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I will have to side with Blue on this one. His information is accurate.

There are other species of piranah, and yes, some are more aggressive, but to eat a cow you would need many fish. The stomach on a piranah can only hold so much at a time, and there is a lot of waste involved, as was also pointed out.

If you take a dinner plate and hold it up to a 15 gallon tank, or even a 40 gallon tank, you'll get a good idea of how big most species of piranah will get. In the case of wanting up to 6 of them, hold up 6 plates, and common sense would tell you that it won't work. The fish need room to swim and turn around comfortably, which, in a small tank, won't be possible once the get too big. The same problem is true for 55 gallon tanks, they are too narrow, and the fish can't turn around properly once they get larger.
It would be very helpful to know your tank size, either number of gallons or dimensions.
 

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The thing that stunts the growth is a high nitrate level over a period of time. With that said, it also will slowly poison the fish and cause a lot of internal damage if not cleaned up. A healthy fish in good water quality will grow to its full potiential size.
Putting a piranah in a 10 - 15 gallon tank will only accomplish one thing overall... it will kill it!

I have told this story in other threads here on ff, but I will tell it one more time to get the idea across.
A few yrs ago, while still working at the store, a guy came in with a 10 inch jack dempsey. This was the prettiest dempsey I had ever seen, bright colors, etc... but the spine was "kinked" severely. We put the fish into a 40 breeder quarantine tank, and it died within about a wk.
The customer told us how he'd raised it in a 10 gallon tank, doing 100% water changes every day and feeding good foods twice/day. Now, picture a 10 inch dempsey in a 10 gallon tank, and you'll understand why the spine was kinked. By the time the guy brought it to us, it could not swim, nor could it hold istelf upright in the tank, because of the deformities in the spine which were due to lack of space.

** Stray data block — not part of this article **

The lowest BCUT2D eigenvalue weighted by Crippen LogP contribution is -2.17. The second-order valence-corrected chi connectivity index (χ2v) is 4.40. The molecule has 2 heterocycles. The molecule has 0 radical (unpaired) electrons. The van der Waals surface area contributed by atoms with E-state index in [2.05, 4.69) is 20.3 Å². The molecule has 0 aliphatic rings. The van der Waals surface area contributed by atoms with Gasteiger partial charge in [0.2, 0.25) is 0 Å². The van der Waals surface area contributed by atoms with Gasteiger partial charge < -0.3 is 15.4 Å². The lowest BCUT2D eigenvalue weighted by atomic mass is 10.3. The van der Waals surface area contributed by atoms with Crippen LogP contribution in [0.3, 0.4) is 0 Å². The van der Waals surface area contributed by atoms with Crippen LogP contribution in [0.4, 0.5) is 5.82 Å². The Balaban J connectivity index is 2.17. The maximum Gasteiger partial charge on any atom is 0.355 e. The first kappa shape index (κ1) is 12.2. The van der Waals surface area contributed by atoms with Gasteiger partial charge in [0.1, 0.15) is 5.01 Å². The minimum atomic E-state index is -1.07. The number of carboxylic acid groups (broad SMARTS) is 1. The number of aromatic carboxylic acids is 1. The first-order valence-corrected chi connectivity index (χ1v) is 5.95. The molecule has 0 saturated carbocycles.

The fish was almost the same size as the tank. This was one of the saddest things I've ever seen.

In the case of a piranah, when full grown, it would be too tall for a 10 gallon tank... and the same problem would be an issue as with the dempsey. So, could you raise a piranah in a 10 gallon? NO. Plain and simple... NO. The average life span of a dempsey is about 50+ yrs... the average life span of a piranah is about 40+. The dempsey was about 2 yrs old when it died... what a waste. Piranah tend to grow faster than even the dempseys, so you're talking about maybe an 8 month - 1 yr lifespan for a fish that should live 40+.

How else to say this? JUST DON'T!
 

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pygomania, am I reading your signature correct with 10 gallon containing 3 koi and 2 goldfish? How long have you had them? How long until they go into a bigger tank? That is also something I suggest against.... koi get way too big, as do goldfish, plus they're messy fish.
 

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blueblue48... how big of a tank are you thinking for them? How big are the $65 fish? Usually the price will reflect 2 things specific... the cost of keeping them until they sell and the size of them at the time of sale. The smaller (and younger) fish tend to sell for less because the LFS hasn't invested much into their care... but as they grow (which happens quick), they cost more to care for. For the LFS to actually make any profit, the price then must reflect this.
 
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